Show simple item record

dc.contributor.authorGarcia, Rebeccaen
dc.contributor.authorAli, Nasreenen
dc.contributor.authorGuppy, Andrewen
dc.contributor.authorGriffiths, Malcolmen
dc.contributor.authorRandhawa, Gurchen
dc.date.accessioned2020-01-08T14:27:17Z
dc.date.available2020-01-08T14:27:17Z
dc.date.issued2019-09-30
dc.identifier.citationGarcia R, Ali N, Guppy A, Griffiths M, Randhawa G (2020) 'Ethnic differences in risk factors for adverse birth outcomes between Pakistani, Bangladeshi, and White British mothers', Journal of Advanced Nursing, 76 (1), pp.174-182.en
dc.identifier.issn0309-2402
dc.identifier.pmid31566783
dc.identifier.doi10.1111/jan.14209
dc.identifier.urihttp://hdl.handle.net/10547/623747
dc.description.abstractAim: Reducing poor maternal and infant outcomes in pregnancy is the aim of maternity care. Adverse health behaviours lead to increased risk and can adversely mediate birth outcomes. This study examines whether risk factors are similar, different, or clustered according to maternal ethnicity. Design: Retrospective analysis of routinely collected data (2008−2013). Methods: We analysed data routinely collected data from a local University Hospital Ciconia Maternity information System (CMiS), for White British, Pakistani, and Bangladeshi women (N = 15,211) using cross-tabulations, ANCOVA, adjusted standardized residuals (ASR), and Pearson's chi-squared statistics. Results: The results demonstrate distinct clusters of risk factors between White British, Pakistani, and Bangladeshi mothers. Additionally, Pakistani mothers had the highest number of statistically significant risk factors, according to maternal ethnicity, showing that 49% of women in this cohort that were diagnosed with diabetes were Pakistani, 21.5% of White British women smoked and results showed that Bangladeshi mothers delivered the lightest weight infants (adjusted mean: 3,055.4 g). Conclusions: This study showed differences in the risk factors between White British, Pakistani, and Bangladeshi mothers. The identified risk factors were clustered by maternal ethnicity. Impact: Identification of these risk factor clusters can help policymakers and clinicians direct resources and may help reduce ethnic variation found in these populations that might be attributed to adverse health behaviours and increased risk factors.
dc.language.isoenen
dc.publisherBlackwell Publishing Ltden
dc.relation.urlhttps://onlinelibrary.wiley.com/doi/full/10.1111/jan.14209en
dc.rightsYellow - can archive pre-print (ie pre-refereeing)
dc.subjectmaternityen
dc.subjecthealth behaviouren
dc.subjectnursingen
dc.subjectWhite Britishen
dc.subjectPakistanien
dc.subjectBangladeshien
dc.subjectrisk factorsen
dc.subjectB720 Midwiferyen
dc.titleEthnic differences in risk factors for adverse birth outcomes between Pakistani, Bangladeshi, and White British mothersen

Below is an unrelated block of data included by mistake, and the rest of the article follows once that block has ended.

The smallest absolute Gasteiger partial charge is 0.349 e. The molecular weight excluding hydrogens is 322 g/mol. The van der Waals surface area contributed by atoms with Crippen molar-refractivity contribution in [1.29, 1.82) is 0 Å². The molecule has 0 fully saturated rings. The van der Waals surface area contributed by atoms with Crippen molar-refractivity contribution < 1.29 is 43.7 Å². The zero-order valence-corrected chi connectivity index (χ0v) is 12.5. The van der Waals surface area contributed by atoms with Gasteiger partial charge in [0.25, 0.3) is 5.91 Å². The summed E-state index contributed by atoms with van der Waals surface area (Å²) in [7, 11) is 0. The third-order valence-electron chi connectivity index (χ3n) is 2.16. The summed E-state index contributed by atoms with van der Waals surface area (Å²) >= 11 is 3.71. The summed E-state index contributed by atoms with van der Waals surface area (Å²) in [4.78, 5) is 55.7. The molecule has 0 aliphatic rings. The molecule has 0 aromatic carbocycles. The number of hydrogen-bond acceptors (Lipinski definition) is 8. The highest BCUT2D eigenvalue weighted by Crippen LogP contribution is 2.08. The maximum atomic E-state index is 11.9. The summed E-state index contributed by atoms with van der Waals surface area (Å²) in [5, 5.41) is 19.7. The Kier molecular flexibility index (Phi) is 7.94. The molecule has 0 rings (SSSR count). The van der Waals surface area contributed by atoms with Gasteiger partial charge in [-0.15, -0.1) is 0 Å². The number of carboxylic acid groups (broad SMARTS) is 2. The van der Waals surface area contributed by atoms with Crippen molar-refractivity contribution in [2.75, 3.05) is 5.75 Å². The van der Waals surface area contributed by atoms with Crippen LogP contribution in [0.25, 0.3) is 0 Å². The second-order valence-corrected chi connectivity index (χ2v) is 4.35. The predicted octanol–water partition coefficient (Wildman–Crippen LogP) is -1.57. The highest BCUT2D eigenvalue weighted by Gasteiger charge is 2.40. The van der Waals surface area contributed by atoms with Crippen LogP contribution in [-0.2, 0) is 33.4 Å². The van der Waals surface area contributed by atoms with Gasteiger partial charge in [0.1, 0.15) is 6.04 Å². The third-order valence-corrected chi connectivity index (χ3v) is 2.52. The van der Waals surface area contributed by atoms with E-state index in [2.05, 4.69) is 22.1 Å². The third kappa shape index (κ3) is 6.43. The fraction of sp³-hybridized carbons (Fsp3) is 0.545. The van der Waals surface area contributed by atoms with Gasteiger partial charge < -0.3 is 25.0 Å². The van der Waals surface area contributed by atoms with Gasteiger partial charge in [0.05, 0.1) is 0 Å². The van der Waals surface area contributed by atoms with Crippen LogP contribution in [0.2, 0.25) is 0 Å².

dc.typeArticleen
dc.identifier.journalJournal of Advanced Nursingen
dc.date.updated2020-01-08T14:24:00Z
dc.description.notemore than 3 months since publication
html.description.abstractAim: Reducing poor maternal and infant outcomes in pregnancy is the aim of maternity care. Adverse health behaviours lead to increased risk and can adversely mediate birth outcomes. This study examines whether risk factors are similar, different, or clustered according to maternal ethnicity. Design: Retrospective analysis of routinely collected data (2008−2013). Methods: We analysed data routinely collected data from a local University Hospital Ciconia Maternity information System (CMiS), for White British, Pakistani, and Bangladeshi women (N = 15,211) using cross-tabulations, ANCOVA, adjusted standardized residuals (ASR), and Pearson's chi-squared statistics. Results: The results demonstrate distinct clusters of risk factors between White British, Pakistani, and Bangladeshi mothers. Additionally, Pakistani mothers had the highest number of statistically significant risk factors, according to maternal ethnicity, showing that 49% of women in this cohort that were diagnosed with diabetes were Pakistani, 21.5% of White British women smoked and results showed that Bangladeshi mothers delivered the lightest weight infants (adjusted mean: 3,055.4 g). Conclusions: This study showed differences in the risk factors between White British, Pakistani, and Bangladeshi mothers. The identified risk factors were clustered by maternal ethnicity. Impact: Identification of these risk factor clusters can help policymakers and clinicians direct resources and may help reduce ethnic variation found in these populations that might be attributed to adverse health behaviours and increased risk factors.


This item appears in the following Collection(s)

Show simple item record